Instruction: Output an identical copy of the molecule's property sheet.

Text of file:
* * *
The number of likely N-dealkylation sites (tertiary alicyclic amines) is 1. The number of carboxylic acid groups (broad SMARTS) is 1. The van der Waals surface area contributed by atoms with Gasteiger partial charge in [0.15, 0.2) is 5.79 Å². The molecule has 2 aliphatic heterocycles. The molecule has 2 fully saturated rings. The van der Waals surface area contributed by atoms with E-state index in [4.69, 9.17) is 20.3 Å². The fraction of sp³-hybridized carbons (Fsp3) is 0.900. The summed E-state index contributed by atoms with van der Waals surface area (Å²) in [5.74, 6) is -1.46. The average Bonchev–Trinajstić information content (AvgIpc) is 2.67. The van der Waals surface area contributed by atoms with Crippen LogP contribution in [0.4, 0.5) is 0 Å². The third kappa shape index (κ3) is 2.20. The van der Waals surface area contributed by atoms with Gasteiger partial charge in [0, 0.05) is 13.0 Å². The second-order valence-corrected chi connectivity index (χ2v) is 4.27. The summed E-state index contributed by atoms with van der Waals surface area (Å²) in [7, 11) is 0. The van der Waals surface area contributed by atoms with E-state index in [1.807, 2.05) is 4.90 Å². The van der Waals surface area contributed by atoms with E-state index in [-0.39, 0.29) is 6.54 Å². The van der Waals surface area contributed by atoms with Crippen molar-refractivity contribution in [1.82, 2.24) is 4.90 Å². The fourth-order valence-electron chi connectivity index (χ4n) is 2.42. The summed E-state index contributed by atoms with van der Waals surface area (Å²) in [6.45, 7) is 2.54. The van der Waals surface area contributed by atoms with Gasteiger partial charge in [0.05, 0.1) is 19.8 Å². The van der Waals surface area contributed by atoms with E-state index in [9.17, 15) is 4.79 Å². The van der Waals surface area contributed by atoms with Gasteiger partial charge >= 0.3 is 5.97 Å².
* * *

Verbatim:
The number of likely N-dealkylation sites (tertiary alicyclic amines) is 1. The number of carboxylic acid groups (broad SMARTS) is 1. The van der Waals surface area contributed by atoms with Gasteiger partial charge in [0.15, 0.2) is 5.79 Å². The molecule has 2 aliphatic heterocycles. The molecule has 2 fully saturated rings. The van der Waals surface area contributed by atoms with E-state index in [4.69, 9.17) is 20.3 Å². The fraction of sp³-hybridized carbons (Fsp3) is 0.900. The summed E-state index contributed by atoms with van der Waals surface area (Å²) in [5.74, 6) is -1.46. The average Bonchev–Trinajstić information content (AvgIpc) is 2.67. The van der Waals surface area contributed by atoms with Crippen LogP contribution in [0.4, 0.5) is 0 Å². The third kappa shape index (κ3) is 2.20. The van der Waals surface area contributed by atoms with Gasteiger partial charge in [0, 0.05) is 13.0 Å². The second-order valence-corrected chi connectivity index (χ2v) is 4.27. The summed E-state index contributed by atoms with van der Waals surface area (Å²) in [7, 11) is 0. The van der Waals surface area contributed by atoms with E-state index in [1.807, 2.05) is 4.90 Å². The van der Waals surface area contributed by atoms with E-state index in [-0.39, 0.29) is 6.54 Å². The van der Waals surface area contributed by atoms with Crippen molar-refractivity contribution in [1.82, 2.24) is 4.90 Å². The fourth-order valence-electron chi connectivity index (χ4n) is 2.42. The summed E-state index contributed by atoms with van der Waals surface area (Å²) in [6.45, 7) is 2.54. The van der Waals surface area contributed by atoms with Gasteiger partial charge in [0.05, 0.1) is 19.8 Å². The van der Waals surface area contributed by atoms with E-state index in [9.17, 15) is 4.79 Å². The van der Waals surface area contributed by atoms with Gasteiger partial charge >= 0.3 is 5.97 Å².